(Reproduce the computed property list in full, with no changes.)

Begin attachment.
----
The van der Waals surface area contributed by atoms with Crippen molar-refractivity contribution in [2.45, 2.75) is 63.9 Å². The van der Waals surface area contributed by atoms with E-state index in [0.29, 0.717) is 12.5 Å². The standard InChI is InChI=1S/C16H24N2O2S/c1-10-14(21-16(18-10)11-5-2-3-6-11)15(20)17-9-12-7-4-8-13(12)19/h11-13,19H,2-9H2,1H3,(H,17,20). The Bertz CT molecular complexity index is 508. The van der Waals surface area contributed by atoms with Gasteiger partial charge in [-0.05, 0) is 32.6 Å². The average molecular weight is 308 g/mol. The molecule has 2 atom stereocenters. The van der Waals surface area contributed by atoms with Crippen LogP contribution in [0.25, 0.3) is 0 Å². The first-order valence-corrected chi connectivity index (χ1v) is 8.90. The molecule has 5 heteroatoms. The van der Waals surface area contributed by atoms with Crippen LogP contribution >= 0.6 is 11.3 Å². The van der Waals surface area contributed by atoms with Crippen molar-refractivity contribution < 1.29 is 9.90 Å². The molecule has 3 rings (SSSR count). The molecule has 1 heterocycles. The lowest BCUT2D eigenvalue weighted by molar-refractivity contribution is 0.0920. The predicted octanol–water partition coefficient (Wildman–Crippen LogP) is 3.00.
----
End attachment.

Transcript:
The van der Waals surface area contributed by atoms with Crippen molar-refractivity contribution in [2.45, 2.75) is 63.9 Å². The van der Waals surface area contributed by atoms with E-state index in [0.29, 0.717) is 12.5 Å². The standard InChI is InChI=1S/C16H24N2O2S/c1-10-14(21-16(18-10)11-5-2-3-6-11)15(20)17-9-12-7-4-8-13(12)19/h11-13,19H,2-9H2,1H3,(H,17,20). The Bertz CT molecular complexity index is 508. The van der Waals surface area contributed by atoms with Gasteiger partial charge in [-0.05, 0) is 32.6 Å². The average molecular weight is 308 g/mol. The molecule has 2 atom stereocenters. The van der Waals surface area contributed by atoms with Crippen LogP contribution in [0.25, 0.3) is 0 Å². The first-order valence-corrected chi connectivity index (χ1v) is 8.90. The molecule has 5 heteroatoms. The van der Waals surface area contributed by atoms with Crippen LogP contribution >= 0.6 is 11.3 Å². The van der Waals surface area contributed by atoms with Crippen molar-refractivity contribution < 1.29 is 9.90 Å². The molecule has 3 rings (SSSR count). The molecule has 1 heterocycles. The lowest BCUT2D eigenvalue weighted by molar-refractivity contribution is 0.0920. The predicted octanol–water partition coefficient (Wildman–Crippen LogP) is 3.00.